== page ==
MACHINE MUSIC'S ALBUMS OF THE DECADE: AN INTERVIEW WITH MORBUS CHRON
[This is the third installment of my The Albums of the Decade series of posts and interviews. For more information go here.]
Artist: Morbus Chron
Label: Century Media
Favorite Song: "Chains"
The Bare Bones: The second full-length album from this Swedish death-metal unit, that started its life as something of an Autopsy-worship band, and displaying that tendency, albeit infused with much creativity, in their debut album, Sleepers in the Rift released in 2011. It would prove a short life, however, as Sweven was released just one year before the band called it quits indefinitely in 2015.
The Beating Heart: While Morbus Chron was first conjured as an attempt to mimic of the most idiosyncratic death-metal band of all time, its death song (pun, I guess, intended) was perhaps unsurprisingly one of the most idiosyncratic death metal albums of the twenty-first century. Combining equal parts psychedelia, seventies stadium rock, eerie organic doom, and vicious death metal, Sweven stood out among the crowd the moment it dropped, causing a whole lot of buzz around this very young and relatively inexperienced band. And the source of that appeal, the immediacy with which it was favorably received, may have something to do with the sense, so rare in music in general and metal specifically, of mystery and magic. It is perhaps commonplace nowdays to think of extreme metal in terms of magic, most notably with the fascination with the esoteric and sometimes spiritual.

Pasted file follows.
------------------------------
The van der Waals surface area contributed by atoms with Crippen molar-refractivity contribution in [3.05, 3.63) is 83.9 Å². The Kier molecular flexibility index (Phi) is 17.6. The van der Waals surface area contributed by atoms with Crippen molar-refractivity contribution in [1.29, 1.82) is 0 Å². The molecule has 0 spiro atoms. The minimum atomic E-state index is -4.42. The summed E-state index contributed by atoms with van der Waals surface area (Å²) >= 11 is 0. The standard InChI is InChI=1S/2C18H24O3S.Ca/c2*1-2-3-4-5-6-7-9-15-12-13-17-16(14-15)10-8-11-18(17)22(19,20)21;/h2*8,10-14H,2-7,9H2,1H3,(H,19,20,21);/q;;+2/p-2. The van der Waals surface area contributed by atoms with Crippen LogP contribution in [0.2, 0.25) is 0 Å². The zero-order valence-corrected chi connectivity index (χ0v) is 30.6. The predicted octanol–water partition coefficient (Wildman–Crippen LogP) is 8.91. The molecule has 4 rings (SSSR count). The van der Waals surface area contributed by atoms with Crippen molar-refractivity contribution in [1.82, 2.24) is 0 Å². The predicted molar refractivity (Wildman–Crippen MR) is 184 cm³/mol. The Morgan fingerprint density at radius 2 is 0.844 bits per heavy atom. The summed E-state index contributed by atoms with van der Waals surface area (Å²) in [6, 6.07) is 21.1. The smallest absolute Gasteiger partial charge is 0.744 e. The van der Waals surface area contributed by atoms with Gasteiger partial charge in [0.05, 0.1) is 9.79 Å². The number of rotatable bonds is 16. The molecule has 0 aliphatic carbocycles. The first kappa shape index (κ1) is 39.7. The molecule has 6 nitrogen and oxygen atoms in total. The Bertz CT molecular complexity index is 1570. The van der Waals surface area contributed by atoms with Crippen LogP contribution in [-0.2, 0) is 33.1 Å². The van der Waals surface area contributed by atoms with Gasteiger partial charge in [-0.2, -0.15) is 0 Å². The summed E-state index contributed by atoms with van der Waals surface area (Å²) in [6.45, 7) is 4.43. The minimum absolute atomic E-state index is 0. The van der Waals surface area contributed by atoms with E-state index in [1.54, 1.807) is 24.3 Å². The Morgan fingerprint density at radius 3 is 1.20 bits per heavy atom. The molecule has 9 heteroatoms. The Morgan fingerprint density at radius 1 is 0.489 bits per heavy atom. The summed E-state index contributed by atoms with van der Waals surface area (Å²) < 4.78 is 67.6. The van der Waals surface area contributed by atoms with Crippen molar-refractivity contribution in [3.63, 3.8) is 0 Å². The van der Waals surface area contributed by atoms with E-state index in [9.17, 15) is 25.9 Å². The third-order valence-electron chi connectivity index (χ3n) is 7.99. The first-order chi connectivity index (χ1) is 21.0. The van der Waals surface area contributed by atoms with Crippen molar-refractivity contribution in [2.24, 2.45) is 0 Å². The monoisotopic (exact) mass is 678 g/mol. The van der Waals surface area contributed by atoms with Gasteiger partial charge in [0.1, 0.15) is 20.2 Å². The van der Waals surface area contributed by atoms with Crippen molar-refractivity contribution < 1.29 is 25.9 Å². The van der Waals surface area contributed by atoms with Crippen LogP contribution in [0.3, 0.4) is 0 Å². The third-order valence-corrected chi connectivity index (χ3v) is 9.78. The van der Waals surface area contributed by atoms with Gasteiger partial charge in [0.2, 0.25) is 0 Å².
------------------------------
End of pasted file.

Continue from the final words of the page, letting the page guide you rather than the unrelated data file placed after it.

But while many modern bands take the literal approach to mystery, attempting in their own way to erect esoteric, ritual structures, Morbus Chron managed to achieve magic by other means. By way of welding and weaving together a sense of "old school" that isn't just OSDM, a warmth and intimacy, and a ferocity of originality and heaviness that produces the only magic music should be interested in: the musical kind.